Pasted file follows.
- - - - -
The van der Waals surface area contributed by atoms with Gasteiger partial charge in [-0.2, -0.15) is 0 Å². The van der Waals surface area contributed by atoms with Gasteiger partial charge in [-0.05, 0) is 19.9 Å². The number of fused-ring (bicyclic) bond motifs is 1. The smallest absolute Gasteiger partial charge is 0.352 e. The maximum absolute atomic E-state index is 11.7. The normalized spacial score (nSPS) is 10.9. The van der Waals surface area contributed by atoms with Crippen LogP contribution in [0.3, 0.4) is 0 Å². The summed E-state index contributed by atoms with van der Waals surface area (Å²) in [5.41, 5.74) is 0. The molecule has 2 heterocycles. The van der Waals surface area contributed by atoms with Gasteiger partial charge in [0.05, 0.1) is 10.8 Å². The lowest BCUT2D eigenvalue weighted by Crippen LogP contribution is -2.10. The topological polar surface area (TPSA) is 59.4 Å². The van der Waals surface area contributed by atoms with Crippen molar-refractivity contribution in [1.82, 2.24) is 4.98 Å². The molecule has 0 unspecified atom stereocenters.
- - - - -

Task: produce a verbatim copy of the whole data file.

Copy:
The van der Waals surface area contributed by atoms with Gasteiger partial charge in [-0.2, -0.15) is 0 Å². The van der Waals surface area contributed by atoms with Gasteiger partial charge in [-0.05, 0) is 19.9 Å². The number of fused-ring (bicyclic) bond motifs is 1. The smallest absolute Gasteiger partial charge is 0.352 e. The maximum absolute atomic E-state index is 11.7. The normalized spacial score (nSPS) is 10.9. The van der Waals surface area contributed by atoms with Crippen LogP contribution in [0.3, 0.4) is 0 Å². The summed E-state index contributed by atoms with van der Waals surface area (Å²) in [5.41, 5.74) is 0. The molecule has 2 heterocycles. The van der Waals surface area contributed by atoms with Gasteiger partial charge in [0.05, 0.1) is 10.8 Å². The lowest BCUT2D eigenvalue weighted by Crippen LogP contribution is -2.10. The topological polar surface area (TPSA) is 59.4 Å². The van der Waals surface area contributed by atoms with Crippen molar-refractivity contribution in [1.82, 2.24) is 4.98 Å². The molecule has 0 unspecified atom stereocenters.